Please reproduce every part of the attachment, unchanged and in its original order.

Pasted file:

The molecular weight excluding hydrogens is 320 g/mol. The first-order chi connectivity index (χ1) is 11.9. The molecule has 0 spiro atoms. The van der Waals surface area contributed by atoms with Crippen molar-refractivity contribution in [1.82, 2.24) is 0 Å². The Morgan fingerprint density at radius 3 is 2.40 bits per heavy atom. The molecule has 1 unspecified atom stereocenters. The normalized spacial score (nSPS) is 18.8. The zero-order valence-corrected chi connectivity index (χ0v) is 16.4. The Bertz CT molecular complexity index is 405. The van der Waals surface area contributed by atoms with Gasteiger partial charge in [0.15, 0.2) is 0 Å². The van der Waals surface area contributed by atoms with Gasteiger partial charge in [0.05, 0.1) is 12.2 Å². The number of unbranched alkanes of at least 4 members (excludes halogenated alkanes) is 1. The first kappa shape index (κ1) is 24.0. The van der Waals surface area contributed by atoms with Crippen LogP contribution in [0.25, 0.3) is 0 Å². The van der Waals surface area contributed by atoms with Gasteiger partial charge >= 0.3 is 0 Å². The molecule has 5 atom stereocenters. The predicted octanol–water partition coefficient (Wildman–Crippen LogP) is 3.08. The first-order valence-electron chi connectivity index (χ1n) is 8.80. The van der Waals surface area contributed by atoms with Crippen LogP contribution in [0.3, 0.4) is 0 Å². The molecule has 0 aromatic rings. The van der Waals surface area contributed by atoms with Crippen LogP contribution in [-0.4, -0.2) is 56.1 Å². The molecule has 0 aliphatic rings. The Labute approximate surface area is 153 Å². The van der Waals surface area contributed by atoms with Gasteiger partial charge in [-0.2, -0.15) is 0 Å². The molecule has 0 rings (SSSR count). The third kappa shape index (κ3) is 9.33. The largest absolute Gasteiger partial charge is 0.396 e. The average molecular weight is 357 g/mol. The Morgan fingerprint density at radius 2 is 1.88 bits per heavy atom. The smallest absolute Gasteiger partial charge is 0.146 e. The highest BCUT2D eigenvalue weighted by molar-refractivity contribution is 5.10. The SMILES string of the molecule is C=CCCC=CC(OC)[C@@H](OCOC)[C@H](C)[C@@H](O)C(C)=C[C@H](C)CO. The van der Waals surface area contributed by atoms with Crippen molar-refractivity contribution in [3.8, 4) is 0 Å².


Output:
The molecular weight excluding hydrogens is 320 g/mol. The first-order chi connectivity index (χ1) is 11.9. The molecule has 0 spiro atoms. The van der Waals surface area contributed by atoms with Crippen molar-refractivity contribution in [1.82, 2.24) is 0 Å². The Morgan fingerprint density at radius 3 is 2.40 bits per heavy atom. The molecule has 1 unspecified atom stereocenters. The normalized spacial score (nSPS) is 18.8. The zero-order valence-corrected chi connectivity index (χ0v) is 16.4. The Bertz CT molecular complexity index is 405. The van der Waals surface area contributed by atoms with Gasteiger partial charge in [0.15, 0.2) is 0 Å². The van der Waals surface area contributed by atoms with Gasteiger partial charge in [0.05, 0.1) is 12.2 Å². The number of unbranched alkanes of at least 4 members (excludes halogenated alkanes) is 1. The first kappa shape index (κ1) is 24.0. The van der Waals surface area contributed by atoms with Crippen LogP contribution in [0.25, 0.3) is 0 Å². The van der Waals surface area contributed by atoms with Gasteiger partial charge >= 0.3 is 0 Å². The molecule has 5 atom stereocenters. The predicted octanol–water partition coefficient (Wildman–Crippen LogP) is 3.08. The first-order valence-electron chi connectivity index (χ1n) is 8.80. The van der Waals surface area contributed by atoms with Crippen LogP contribution in [0.3, 0.4) is 0 Å². The molecule has 0 aromatic rings. The van der Waals surface area contributed by atoms with Crippen LogP contribution in [-0.4, -0.2) is 56.1 Å². The molecule has 0 aliphatic rings. The Labute approximate surface area is 153 Å². The van der Waals surface area contributed by atoms with Gasteiger partial charge in [-0.2, -0.15) is 0 Å². The molecule has 0 rings (SSSR count). The third kappa shape index (κ3) is 9.33. The largest absolute Gasteiger partial charge is 0.396 e. The average molecular weight is 357 g/mol. The Morgan fingerprint density at radius 2 is 1.88 bits per heavy atom. The smallest absolute Gasteiger partial charge is 0.146 e. The highest BCUT2D eigenvalue weighted by molar-refractivity contribution is 5.10. The SMILES string of the molecule is C=CCCC=CC(OC)[C@@H](OCOC)[C@H](C)[C@@H](O)C(C)=C[C@H](C)CO. The van der Waals surface area contributed by atoms with Crippen molar-refractivity contribution in [3.8, 4) is 0 Å².